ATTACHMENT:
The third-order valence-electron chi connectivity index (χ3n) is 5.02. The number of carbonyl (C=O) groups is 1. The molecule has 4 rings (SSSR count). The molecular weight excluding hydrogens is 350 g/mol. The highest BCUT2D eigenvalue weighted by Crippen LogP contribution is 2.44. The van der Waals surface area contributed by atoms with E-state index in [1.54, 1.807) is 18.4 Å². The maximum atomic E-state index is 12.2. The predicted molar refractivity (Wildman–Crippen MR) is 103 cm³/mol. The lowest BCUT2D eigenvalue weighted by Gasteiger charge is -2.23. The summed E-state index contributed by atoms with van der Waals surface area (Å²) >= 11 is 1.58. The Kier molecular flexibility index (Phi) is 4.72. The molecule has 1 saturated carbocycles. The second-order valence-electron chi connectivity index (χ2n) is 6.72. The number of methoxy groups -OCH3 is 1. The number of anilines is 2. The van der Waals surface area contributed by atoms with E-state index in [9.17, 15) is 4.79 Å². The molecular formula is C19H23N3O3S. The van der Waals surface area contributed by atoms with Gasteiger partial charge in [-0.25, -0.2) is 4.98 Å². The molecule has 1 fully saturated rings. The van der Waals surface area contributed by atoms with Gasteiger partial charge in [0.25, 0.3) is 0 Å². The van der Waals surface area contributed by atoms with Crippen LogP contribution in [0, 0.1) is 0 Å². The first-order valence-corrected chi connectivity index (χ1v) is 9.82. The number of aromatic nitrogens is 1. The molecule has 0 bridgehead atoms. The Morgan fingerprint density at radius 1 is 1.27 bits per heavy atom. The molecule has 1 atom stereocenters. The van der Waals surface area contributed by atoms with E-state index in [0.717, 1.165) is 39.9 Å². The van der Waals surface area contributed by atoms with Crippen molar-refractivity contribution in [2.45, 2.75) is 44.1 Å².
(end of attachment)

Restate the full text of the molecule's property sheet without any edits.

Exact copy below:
The third-order valence-electron chi connectivity index (χ3n) is 5.02. The number of carbonyl (C=O) groups is 1. The molecule has 4 rings (SSSR count). The molecular weight excluding hydrogens is 350 g/mol. The highest BCUT2D eigenvalue weighted by Crippen LogP contribution is 2.44. The van der Waals surface area contributed by atoms with E-state index in [1.54, 1.807) is 18.4 Å². The maximum atomic E-state index is 12.2. The predicted molar refractivity (Wildman–Crippen MR) is 103 cm³/mol. The lowest BCUT2D eigenvalue weighted by Gasteiger charge is -2.23. The summed E-state index contributed by atoms with van der Waals surface area (Å²) >= 11 is 1.58. The Kier molecular flexibility index (Phi) is 4.72. The molecule has 1 saturated carbocycles. The second-order valence-electron chi connectivity index (χ2n) is 6.72. The number of methoxy groups -OCH3 is 1. The number of anilines is 2. The van der Waals surface area contributed by atoms with E-state index in [9.17, 15) is 4.79 Å². The molecular formula is C19H23N3O3S. The van der Waals surface area contributed by atoms with Gasteiger partial charge in [-0.25, -0.2) is 4.98 Å². The molecule has 1 fully saturated rings. The van der Waals surface area contributed by atoms with Gasteiger partial charge in [0.25, 0.3) is 0 Å². The van der Waals surface area contributed by atoms with Crippen LogP contribution in [0, 0.1) is 0 Å². The first-order valence-corrected chi connectivity index (χ1v) is 9.82. The number of aromatic nitrogens is 1. The molecule has 0 bridgehead atoms. The Morgan fingerprint density at radius 1 is 1.27 bits per heavy atom. The molecule has 1 atom stereocenters. The van der Waals surface area contributed by atoms with E-state index in [0.717, 1.165) is 39.9 Å². The van der Waals surface area contributed by atoms with Crippen molar-refractivity contribution in [2.45, 2.75) is 44.1 Å².